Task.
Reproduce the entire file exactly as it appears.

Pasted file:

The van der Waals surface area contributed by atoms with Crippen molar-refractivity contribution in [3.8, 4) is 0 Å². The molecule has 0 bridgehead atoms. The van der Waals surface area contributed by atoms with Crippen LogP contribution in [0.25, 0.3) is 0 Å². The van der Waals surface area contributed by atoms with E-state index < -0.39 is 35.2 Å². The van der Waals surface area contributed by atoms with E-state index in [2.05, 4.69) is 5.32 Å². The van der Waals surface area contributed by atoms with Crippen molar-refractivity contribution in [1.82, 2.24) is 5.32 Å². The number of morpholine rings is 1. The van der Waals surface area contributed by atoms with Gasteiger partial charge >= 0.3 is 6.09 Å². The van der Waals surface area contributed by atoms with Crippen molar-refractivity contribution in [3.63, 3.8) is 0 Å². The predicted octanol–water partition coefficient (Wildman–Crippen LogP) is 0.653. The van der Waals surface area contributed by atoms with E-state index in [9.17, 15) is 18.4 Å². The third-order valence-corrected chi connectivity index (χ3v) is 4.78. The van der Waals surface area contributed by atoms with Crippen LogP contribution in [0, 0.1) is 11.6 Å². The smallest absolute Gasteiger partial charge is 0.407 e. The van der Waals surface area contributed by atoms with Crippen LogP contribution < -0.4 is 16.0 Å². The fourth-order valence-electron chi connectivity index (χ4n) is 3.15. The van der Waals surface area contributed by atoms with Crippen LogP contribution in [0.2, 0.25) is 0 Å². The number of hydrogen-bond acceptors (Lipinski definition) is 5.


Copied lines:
The van der Waals surface area contributed by atoms with Crippen molar-refractivity contribution in [3.8, 4) is 0 Å². The molecule has 0 bridgehead atoms. The van der Waals surface area contributed by atoms with Crippen LogP contribution in [0.25, 0.3) is 0 Å². The van der Waals surface area contributed by atoms with E-state index < -0.39 is 35.2 Å². The van der Waals surface area contributed by atoms with E-state index in [2.05, 4.69) is 5.32 Å². The van der Waals surface area contributed by atoms with Crippen molar-refractivity contribution in [1.82, 2.24) is 5.32 Å². The number of morpholine rings is 1. The van der Waals surface area contributed by atoms with Gasteiger partial charge >= 0.3 is 6.09 Å². The van der Waals surface area contributed by atoms with Crippen molar-refractivity contribution in [3.63, 3.8) is 0 Å². The predicted octanol–water partition coefficient (Wildman–Crippen LogP) is 0.653. The van der Waals surface area contributed by atoms with E-state index in [9.17, 15) is 18.4 Å². The third-order valence-corrected chi connectivity index (χ3v) is 4.78. The van der Waals surface area contributed by atoms with Crippen LogP contribution in [0, 0.1) is 11.6 Å². The smallest absolute Gasteiger partial charge is 0.407 e. The van der Waals surface area contributed by atoms with Crippen LogP contribution < -0.4 is 16.0 Å². The fourth-order valence-electron chi connectivity index (χ4n) is 3.15. The van der Waals surface area contributed by atoms with Crippen LogP contribution in [0.2, 0.25) is 0 Å². The number of hydrogen-bond acceptors (Lipinski definition) is 5.